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I'm interested in reading an explanation of superconductivity, but though I have an undergraduate degree in engineering, I'm not sure I'm up to reading a detailed mathematical treatment of the theory. Still, I'm willing to give it a shot. Can anyone suggest the clearest overview of how superconductivity works, both with as a technical paper and a lay explanation if available?

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What type of engineering? In particular, have you taken a course in semiconductor engineering? (Bandgaps, k-vectors, fermi-dirac distribution, etc.) –  Steve B Dec 2 '11 at 14:53
    
No, I took the basic electronics courses, there was a smattering of solid state. I know about bandgaps in diodes and LEDs, but very superficially. –  Dov Dec 2 '11 at 15:29
    
Do you know Quantum Mechanics? –  Chris Gerig Dec 2 '11 at 20:28

2 Answers 2

See if these books help you

Basic superfluids

Superconductivity: A very short introduction

The first one is semi-technical while the second is completely non-technical.

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+1 for suggesting the Blundell book –  Benjamin Hodgson Oct 9 '12 at 20:15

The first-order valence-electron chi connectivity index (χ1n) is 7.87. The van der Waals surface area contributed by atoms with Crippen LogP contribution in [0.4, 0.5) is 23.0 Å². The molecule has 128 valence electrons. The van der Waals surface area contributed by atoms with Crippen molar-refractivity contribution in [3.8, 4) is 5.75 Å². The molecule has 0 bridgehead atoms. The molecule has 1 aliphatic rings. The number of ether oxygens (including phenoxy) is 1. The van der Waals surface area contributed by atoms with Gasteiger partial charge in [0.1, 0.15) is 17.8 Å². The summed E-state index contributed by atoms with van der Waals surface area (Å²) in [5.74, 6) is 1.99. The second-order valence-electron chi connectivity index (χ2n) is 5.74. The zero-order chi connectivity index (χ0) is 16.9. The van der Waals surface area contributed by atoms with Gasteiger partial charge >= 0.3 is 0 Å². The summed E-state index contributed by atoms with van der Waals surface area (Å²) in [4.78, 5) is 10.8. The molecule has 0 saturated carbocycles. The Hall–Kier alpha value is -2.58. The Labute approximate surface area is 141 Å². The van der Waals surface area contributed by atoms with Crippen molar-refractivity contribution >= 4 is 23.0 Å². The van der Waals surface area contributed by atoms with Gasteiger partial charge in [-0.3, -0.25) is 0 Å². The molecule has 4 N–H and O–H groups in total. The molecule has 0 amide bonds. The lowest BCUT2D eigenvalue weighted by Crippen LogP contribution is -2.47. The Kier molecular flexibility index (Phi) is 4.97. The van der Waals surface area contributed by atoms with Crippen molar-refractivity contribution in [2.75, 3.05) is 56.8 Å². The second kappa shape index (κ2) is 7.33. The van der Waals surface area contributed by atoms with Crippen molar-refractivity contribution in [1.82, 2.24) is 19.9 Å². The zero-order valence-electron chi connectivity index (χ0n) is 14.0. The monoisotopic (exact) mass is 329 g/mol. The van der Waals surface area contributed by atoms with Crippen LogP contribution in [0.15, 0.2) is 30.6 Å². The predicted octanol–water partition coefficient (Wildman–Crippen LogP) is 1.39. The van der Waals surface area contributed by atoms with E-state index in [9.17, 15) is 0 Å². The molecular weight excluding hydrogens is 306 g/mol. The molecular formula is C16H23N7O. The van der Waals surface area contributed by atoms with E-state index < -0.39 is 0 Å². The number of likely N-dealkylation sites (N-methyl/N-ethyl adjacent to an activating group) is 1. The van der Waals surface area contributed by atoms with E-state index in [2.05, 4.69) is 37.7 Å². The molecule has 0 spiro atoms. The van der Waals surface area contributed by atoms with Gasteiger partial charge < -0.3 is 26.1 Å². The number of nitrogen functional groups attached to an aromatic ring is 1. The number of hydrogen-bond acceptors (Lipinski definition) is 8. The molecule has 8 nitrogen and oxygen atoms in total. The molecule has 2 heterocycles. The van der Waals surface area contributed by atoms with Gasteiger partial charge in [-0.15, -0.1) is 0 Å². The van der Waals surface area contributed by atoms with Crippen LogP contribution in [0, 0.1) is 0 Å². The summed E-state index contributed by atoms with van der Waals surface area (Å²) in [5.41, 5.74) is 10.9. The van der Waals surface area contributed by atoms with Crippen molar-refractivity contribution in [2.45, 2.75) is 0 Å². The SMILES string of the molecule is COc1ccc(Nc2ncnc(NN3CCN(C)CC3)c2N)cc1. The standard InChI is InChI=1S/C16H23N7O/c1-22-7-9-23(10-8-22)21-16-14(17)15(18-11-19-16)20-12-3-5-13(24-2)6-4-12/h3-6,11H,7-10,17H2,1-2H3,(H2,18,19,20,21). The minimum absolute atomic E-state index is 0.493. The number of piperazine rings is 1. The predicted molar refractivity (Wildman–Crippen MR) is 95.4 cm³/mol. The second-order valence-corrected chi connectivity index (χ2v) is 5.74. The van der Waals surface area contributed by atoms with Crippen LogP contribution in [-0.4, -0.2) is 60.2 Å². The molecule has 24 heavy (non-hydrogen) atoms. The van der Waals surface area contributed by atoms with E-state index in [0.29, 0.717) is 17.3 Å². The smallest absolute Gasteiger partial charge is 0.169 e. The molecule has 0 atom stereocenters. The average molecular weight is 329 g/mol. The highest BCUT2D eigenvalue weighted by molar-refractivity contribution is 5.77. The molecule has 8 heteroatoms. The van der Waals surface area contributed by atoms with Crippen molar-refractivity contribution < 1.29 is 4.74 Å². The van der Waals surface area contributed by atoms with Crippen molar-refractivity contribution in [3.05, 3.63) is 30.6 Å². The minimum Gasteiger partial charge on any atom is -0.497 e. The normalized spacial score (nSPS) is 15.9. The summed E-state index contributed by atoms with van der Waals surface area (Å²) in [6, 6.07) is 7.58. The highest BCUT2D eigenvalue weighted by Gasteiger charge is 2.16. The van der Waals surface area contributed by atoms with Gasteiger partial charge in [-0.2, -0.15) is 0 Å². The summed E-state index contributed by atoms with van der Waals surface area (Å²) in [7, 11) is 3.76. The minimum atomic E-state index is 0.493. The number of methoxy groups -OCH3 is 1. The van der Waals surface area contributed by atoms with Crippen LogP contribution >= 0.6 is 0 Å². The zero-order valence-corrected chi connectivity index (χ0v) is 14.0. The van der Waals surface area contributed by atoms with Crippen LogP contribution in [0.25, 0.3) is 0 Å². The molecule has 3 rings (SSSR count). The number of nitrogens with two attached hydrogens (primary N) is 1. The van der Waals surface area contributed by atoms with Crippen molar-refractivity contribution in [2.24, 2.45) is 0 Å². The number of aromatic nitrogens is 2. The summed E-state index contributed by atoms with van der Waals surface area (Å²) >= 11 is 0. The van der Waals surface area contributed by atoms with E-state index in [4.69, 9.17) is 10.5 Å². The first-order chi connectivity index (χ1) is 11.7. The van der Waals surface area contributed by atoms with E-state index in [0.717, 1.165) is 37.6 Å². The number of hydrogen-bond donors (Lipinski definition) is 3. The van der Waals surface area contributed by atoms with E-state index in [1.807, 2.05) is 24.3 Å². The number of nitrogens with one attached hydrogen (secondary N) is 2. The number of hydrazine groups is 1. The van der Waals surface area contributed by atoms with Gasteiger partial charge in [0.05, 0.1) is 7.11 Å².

Superconductivity is easiest to understand when it is point bosons that do the superconducting. This theory is just the theory of a charged superfluid, and it was worked out by Landau in the 1950s. The model plus the calculation of the magnetic screening length appears on Wikipedia page for "Higgs Mechanism".

In elemental metals, the bosons are weakly paired electrons, so that the bosons are emergent and composite, and their scale of compositeness is very large compared to the atomic spacing. This makes the analysis more difficult, because it requires perturbing a Fermi surface. But the main gist of the effect, the phenomenology, is all contained in the point-boson model.

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protected by Qmechanic Feb 6 '13 at 19:33

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